Wednesday, July 20, 2011

Long Live Pompeii!

In preparation for a Classics Question Time panel about the survival of Pompeii in Cambridge, I've been reading Wilhelmina Feemster Jashemski's Letters from Pompeii and enjoying the charming 1960's illustrations as much as anything else.

Here is a wonderful description of her first visit to the House of the Silver Wedding in Pompeii (so-called because the king and queen of Italy visited Pompeii in 1893 to celebrate their silver wedding and watched part of this particular house being excavated):

I shall never forget the first time I went into this house. It was on a very hot day – one of the hottest I have ever known at Pompeii. When we turned the key of the front door and walked into the beautiful atrium, it was very cool. It felt as if the house were air-conditioned! I was ready to move in! The ancient Pompeian architects certainly knew how to build homes that were cool in a hot climate.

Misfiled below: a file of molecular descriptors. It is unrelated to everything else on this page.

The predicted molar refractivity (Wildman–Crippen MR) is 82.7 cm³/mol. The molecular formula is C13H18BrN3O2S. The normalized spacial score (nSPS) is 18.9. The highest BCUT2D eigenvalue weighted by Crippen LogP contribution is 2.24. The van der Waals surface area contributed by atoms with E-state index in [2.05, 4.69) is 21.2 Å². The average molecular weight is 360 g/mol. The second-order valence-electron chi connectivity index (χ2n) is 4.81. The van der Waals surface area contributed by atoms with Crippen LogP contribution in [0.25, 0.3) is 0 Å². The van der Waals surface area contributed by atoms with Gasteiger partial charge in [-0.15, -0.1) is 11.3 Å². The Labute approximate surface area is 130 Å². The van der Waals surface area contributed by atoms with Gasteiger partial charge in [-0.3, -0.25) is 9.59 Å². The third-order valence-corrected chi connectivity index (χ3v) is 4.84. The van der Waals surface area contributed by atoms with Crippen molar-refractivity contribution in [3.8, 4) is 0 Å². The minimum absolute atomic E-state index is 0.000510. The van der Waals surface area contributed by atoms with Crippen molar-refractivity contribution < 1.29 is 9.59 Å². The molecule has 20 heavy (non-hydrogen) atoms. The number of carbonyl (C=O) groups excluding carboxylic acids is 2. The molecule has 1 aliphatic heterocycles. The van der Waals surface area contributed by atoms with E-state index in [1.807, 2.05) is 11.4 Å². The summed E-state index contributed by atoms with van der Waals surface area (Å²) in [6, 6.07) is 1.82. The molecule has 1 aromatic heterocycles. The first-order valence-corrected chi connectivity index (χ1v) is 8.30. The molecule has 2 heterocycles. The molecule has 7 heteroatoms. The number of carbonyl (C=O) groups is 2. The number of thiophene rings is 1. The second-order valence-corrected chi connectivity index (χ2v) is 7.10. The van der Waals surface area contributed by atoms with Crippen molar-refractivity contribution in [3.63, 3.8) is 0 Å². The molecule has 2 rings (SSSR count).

She also writes this:

I well remember when I read the Last Days of Pompeii. I believe I was twelve... I remember reading all night. My father came in several times and asked me to turn off my light. But as soon as I knew he was in bed, I would turn it on again. The book was too exciting. An entire city buried by the eruption of a volcano!

The famous German poet Goethe visited the Bay of Naples in 1787. After seeing Vesuvius and Pompeii he wrote this: "Many a calamity has happened in the world, but never one that has caused so much entertainment to posterity as this one!"

Long live Pompeii!

Caroline & extended family in Pompeii in 2000

Caroline Lawrence is author of 17 full-length Roman Mysteries and two volumes of Roman mini-mysteries for kids. She is also writing a spin-off series for kids aged 6-8 called The Roman Mysteries Scrolls with "more poo and less blood".

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